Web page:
"There is a triumvirate in the UN charter: political independence, territorial integrity, and sovereignty," says Paul Williams, a former State Department legal expert who teaches international law at American University in Washington. "It would appear that some type of armed intervention absent a Security Council resolution would violate these three principles, which are the foundation of international law."
Such arguments could be used by US allies - Jordan, Saudi Arabia, Kuwait, and Turkey - to justify their opposition to a US-backed uprising against Saddam. These governments yearn for Saddam's demise. But even more, they fear that an Iraqi opposition coalition - Shiite and Sunni Arabs and Kurds - would end up splintering Iraq, plunging the region into chaos.
Arming the Iraqi opposition also raises the question of the criteria the US uses in deciding when to back the removal of a tyrannical regime. Why, some experts wonder, would it embrace such an approach to Saddam, while allegedly restricting aid for rebels fighting the Islamic regime in Sudan to nonlethal equipment, such as boots. The US has branded Khartoum a leading sponsor of international terrorism.
Could not a case be made, they ask, for arming ethnic Albanian rebels in Kosovo seeking independence from Europe's most authoritarian post-cold-war despot, Slobodan Milosevic?
US officials respond that foreign policy must be shaped according to individual challenges, especially those involving vital US interests.
"It is hard to have an approach that fits into all cases," says David Leavy, a White House foreign-policy spokesman. "Saddam Hussein provides almost a unique case given his clear and present threat to his people, the region, and the international community. How that applies to other countries is apples and oranges."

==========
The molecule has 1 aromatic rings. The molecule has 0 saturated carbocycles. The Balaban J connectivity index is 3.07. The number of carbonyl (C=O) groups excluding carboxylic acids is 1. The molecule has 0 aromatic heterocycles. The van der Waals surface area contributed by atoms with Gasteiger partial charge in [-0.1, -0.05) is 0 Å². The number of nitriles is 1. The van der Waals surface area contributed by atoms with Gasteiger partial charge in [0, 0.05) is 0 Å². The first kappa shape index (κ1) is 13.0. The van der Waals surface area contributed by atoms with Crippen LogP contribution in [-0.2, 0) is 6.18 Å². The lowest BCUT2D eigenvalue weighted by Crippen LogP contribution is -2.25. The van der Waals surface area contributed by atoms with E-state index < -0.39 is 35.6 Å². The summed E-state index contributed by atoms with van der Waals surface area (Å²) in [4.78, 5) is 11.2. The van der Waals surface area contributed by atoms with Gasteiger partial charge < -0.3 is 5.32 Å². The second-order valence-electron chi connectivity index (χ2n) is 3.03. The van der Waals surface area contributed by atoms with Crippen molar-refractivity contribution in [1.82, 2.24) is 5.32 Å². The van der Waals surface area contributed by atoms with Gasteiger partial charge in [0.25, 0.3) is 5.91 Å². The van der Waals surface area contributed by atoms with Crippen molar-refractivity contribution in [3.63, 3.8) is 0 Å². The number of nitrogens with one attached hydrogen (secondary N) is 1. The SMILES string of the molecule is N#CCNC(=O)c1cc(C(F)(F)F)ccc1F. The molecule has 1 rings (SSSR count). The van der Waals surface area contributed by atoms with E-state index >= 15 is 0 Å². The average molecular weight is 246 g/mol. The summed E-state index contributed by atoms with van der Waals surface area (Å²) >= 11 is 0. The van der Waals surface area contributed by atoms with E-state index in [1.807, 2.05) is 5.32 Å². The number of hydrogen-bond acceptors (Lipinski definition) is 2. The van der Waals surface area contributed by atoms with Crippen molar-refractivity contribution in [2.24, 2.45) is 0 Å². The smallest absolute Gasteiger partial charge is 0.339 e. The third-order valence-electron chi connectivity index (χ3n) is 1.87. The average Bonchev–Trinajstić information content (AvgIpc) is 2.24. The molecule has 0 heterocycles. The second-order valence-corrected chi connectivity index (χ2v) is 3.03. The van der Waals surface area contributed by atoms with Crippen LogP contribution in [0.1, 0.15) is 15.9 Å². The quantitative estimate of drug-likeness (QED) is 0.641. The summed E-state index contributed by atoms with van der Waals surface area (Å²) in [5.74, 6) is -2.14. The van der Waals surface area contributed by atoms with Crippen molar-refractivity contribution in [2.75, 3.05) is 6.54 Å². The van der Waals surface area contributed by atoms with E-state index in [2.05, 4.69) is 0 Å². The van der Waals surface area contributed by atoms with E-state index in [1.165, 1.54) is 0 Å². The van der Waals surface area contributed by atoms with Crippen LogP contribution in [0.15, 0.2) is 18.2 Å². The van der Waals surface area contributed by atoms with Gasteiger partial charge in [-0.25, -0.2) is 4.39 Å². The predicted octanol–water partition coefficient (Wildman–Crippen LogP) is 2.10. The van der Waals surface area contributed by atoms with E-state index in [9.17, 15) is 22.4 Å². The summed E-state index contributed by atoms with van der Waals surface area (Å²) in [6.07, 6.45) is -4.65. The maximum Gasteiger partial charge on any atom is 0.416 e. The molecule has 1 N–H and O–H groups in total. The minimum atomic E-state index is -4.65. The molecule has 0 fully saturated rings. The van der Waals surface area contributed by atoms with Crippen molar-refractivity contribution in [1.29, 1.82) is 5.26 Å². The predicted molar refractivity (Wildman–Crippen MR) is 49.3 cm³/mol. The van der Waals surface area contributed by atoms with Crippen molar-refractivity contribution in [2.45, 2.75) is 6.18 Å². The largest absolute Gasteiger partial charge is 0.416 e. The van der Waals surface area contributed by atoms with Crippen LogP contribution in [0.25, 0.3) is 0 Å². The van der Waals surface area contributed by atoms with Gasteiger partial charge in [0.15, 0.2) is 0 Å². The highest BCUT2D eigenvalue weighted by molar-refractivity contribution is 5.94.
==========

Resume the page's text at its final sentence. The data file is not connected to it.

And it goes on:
FINALLY, with Iraq there are the same kinds of hurdles and risks the US faced in backing anticommunist rebels in Afghanistan, where they prevailed and then turned on each other, and in Cuba and Angola, where they failed. The US also failed to pull off several earlier covert attempts to foment an uprising against Saddam.
The main proponents of the new plan include the London-based Iraqi National Congress dissident group and former senior US officials. They say that with enough US aid, an opposition force could seize large areas of Iraq and declare a parallel government, which would attract Iraqi Army deserters. Protected by US airpower - and possibly ground units - the coalition would then vanquish Saddam.
Many US officials, however, scoff at the idea. They say proponents have failed to consider numerous questions, including the absence of regional support, enormous logistical problems, and the lack of cohesion among Iraqi opposition groups. "I don't think these questions have been thought out. If they have, no one's asked me about them," says Gen. Anthony Zinni, commander of US forces in the Middle East. He calls the plan "a bad idea."
While Clinton will sign the bill, it is clear the White House shares some of General Zinni's concerns. "Any military support will have to be contingent upon consultations with our allies in the region, with the feasibility of the plan, and the support of Congress," says Mr. Leavy. "We don't envision any transfers [of aid to the Iraqi opposition] in the foreseeable future."